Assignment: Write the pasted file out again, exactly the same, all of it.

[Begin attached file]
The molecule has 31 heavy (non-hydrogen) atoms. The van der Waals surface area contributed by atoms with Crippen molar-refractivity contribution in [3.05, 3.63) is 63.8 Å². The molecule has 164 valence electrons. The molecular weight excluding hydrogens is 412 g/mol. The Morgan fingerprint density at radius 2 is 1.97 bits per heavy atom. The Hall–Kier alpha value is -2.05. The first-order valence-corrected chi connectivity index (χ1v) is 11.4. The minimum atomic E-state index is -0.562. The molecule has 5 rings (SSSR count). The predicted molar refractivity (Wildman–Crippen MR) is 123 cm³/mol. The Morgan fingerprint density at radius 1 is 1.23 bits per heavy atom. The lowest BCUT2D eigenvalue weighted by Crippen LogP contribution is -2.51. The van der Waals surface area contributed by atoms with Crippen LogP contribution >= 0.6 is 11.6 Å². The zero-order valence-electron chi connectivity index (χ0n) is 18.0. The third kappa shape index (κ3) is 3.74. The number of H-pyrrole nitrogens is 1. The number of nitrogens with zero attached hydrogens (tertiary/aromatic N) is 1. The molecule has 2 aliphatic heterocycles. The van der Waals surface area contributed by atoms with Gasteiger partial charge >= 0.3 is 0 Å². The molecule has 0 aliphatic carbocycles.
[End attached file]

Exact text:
The molecule has 31 heavy (non-hydrogen) atoms. The van der Waals surface area contributed by atoms with Crippen molar-refractivity contribution in [3.05, 3.63) is 63.8 Å². The molecule has 164 valence electrons. The molecular weight excluding hydrogens is 412 g/mol. The Morgan fingerprint density at radius 2 is 1.97 bits per heavy atom. The Hall–Kier alpha value is -2.05. The first-order valence-corrected chi connectivity index (χ1v) is 11.4. The minimum atomic E-state index is -0.562. The molecule has 5 rings (SSSR count). The predicted molar refractivity (Wildman–Crippen MR) is 123 cm³/mol. The Morgan fingerprint density at radius 1 is 1.23 bits per heavy atom. The lowest BCUT2D eigenvalue weighted by Crippen LogP contribution is -2.51. The van der Waals surface area contributed by atoms with Crippen LogP contribution >= 0.6 is 11.6 Å². The zero-order valence-electron chi connectivity index (χ0n) is 18.0. The third kappa shape index (κ3) is 3.74. The number of H-pyrrole nitrogens is 1. The number of nitrogens with zero attached hydrogens (tertiary/aromatic N) is 1. The molecule has 2 aliphatic heterocycles. The van der Waals surface area contributed by atoms with Gasteiger partial charge >= 0.3 is 0 Å². The molecule has 0 aliphatic carbocycles.